Twenty-seven years of planning for clients’ wealth has taught me that good things don’t necessarily come to those who wait to properly plan.  Clients’ needs and goals change from year to year as they pass through different stages of life.  Plans originated at the start of your career cannot possibly address all the issues you face as you look to retire.  New laws that impact your goals are added and changed every year, so plans need to be updated as laws, tax rules and financial markets change.  I have witnessed the struggles family members face because parents waited too long to make their plans that would help their family get prepared to inherit wealth. Moreover, if you aren’t adjusting your income and estate tax plan to respond to IRS rule changes, you will unnecessarily transfer wealth from your family to the IRS.

As I look at the cartoon below, I think about the risks in following someone else’s path, having no path at all or waiting for luck to come your way  Should you just keep your nose to the grindstone and accept the way the ball bounces?  I don’t think so.  To catch the personal, professional, financial or other trophy fish you are going after, don’t wait for good things to happen.  Proactively step out of your comfort zone to prepare and implement a plan to catch your dream fish.  A plan will give you more control over how you catch it and the rivers and streams or oceans you fish in.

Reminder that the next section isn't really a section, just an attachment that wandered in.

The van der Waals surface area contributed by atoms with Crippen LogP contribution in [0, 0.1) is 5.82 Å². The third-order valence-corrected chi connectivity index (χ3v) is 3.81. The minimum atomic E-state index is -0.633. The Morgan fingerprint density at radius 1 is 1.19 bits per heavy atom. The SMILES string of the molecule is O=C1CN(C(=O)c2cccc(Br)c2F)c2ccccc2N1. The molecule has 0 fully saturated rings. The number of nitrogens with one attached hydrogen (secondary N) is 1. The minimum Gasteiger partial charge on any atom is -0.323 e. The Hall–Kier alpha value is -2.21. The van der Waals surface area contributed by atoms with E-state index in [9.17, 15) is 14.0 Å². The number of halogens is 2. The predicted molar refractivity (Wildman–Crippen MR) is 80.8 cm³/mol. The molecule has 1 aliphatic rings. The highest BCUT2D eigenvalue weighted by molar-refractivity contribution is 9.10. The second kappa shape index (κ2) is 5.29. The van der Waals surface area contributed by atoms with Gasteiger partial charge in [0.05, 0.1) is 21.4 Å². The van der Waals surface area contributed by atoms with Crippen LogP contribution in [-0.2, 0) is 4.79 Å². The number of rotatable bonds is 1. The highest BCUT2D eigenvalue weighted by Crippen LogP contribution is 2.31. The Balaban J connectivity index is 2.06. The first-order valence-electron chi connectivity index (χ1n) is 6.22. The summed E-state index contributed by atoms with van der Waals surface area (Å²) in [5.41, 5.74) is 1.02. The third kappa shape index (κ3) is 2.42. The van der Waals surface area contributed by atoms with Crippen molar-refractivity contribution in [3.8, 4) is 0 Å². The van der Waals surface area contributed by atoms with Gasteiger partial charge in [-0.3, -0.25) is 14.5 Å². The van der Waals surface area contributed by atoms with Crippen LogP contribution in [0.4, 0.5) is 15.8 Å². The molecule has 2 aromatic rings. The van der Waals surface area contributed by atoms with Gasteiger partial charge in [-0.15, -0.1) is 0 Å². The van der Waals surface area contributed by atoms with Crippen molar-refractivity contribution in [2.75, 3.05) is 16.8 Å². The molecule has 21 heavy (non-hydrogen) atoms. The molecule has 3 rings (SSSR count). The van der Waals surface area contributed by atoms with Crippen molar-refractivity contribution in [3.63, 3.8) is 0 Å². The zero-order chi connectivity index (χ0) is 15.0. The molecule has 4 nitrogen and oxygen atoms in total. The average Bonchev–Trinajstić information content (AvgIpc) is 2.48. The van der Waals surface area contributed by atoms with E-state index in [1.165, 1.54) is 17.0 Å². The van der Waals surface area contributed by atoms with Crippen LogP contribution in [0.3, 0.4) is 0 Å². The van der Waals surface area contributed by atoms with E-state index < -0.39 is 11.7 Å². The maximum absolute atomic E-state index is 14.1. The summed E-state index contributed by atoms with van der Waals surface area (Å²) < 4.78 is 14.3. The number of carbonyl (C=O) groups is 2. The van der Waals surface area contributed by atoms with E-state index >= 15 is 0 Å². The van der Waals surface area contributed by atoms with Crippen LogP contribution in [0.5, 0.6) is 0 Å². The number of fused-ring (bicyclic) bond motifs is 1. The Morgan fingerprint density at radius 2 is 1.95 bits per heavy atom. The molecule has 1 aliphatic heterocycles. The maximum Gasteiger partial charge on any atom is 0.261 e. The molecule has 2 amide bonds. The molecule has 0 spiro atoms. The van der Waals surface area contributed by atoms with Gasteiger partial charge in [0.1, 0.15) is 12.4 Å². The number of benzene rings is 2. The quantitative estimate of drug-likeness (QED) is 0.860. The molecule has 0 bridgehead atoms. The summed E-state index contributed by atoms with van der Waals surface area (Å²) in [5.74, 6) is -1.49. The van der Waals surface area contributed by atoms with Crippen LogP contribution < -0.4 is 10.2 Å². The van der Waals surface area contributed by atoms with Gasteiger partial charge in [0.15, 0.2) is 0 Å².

Wealth Management, Fly Fishing, Entrepreneurship, Investment Planning, Estate Planning, Tim Scannell, Valparaiso, Hightower Advisors!

Tim Scannell, CPA, CFPTM provides Personal and Business Tax Planning, Estate Planning, Investment Management, and Generational Wealth management to his clients. “We strive to deliver transparent, proactive, independent, and comprehensive planning and communications to the families we work for”.

1444137-2013.02

What personal, professional, financial or other fish do you pursue?

Monday, April 16, 2012

Last summer, I spent two weeks in Steamboat Springs, Colorado, and I fly-fished the Yampa River several times.  I’m not very good at it, but I love the mental and physical challenges involved with fly fishing: fighting the current, alternating between walking and floating, struggling to hold the rod up, keeping my waders water free, swatting mosquitoes, and dodging branches on the river bank – all in a huge concentrated effort to catch that big fish.

Miraculously, I had found the right river bend, made a great cast and properly set the hook, and I had what looked like a beautiful, large Rainbow Trout on the line. Now I just had to bring him in.  After a twenty-minute battle down the river, I had him in my net. Joy and satisfaction filled my spirit.

Okay, so it wasn’t the biggest fish in the river (as my fishing friends have pointed out), but it has become my favorite fishing memory because everything worked that day.